Several years ago, a bunch of hickory golfers visited Scotland for the World Hickory and played Montross Golf Link, described as the world’s fifth oldest golf links. Golf.com just ran an interesting story about the second hole of the course getting buried in sand due to a winter storm and the impact of coastal erosion.
As you can see from the pictures, the second hole, which is closest to the North Sea, got buried under a thick layer of sand. The bunkes had to be dug out and an industrial blower is going to be used to clean the fairway.
According to the story, head greenskeeper Darren McLaughlin, “This is a result of coastal erosion, the dunes slightly just retreating towards the golf course. When the wind turns to come from the southeast then effectively there is very little protection. It blows up towards the course, to the second fairway and leaves this fairly thick carpet of sand; and then the fairway is basically unplayable. I have never seen anything like that.”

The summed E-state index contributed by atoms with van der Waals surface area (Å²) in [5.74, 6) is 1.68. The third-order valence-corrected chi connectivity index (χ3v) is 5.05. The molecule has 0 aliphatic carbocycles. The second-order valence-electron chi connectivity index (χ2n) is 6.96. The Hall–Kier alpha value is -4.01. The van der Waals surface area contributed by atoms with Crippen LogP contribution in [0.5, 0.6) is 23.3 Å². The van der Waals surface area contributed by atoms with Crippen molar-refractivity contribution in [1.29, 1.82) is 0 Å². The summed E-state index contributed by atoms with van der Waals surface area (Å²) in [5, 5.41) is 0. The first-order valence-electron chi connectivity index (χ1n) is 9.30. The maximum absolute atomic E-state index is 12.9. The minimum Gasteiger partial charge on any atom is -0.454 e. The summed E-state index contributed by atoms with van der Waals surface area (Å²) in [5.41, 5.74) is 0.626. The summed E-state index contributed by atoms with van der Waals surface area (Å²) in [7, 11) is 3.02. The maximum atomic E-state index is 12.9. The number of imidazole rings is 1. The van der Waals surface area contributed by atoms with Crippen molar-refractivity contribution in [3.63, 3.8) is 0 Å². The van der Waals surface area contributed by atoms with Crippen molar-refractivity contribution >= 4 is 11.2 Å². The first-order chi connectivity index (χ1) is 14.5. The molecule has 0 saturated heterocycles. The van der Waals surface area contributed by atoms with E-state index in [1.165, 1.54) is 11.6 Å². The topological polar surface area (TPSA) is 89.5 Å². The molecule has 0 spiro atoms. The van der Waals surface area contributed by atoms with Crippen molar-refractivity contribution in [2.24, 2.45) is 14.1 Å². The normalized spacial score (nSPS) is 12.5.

Apparently, “the North Sea has crept 70m closer to Montrose Links throughout the past 30 years” and the course has already taken steps to combat this impact.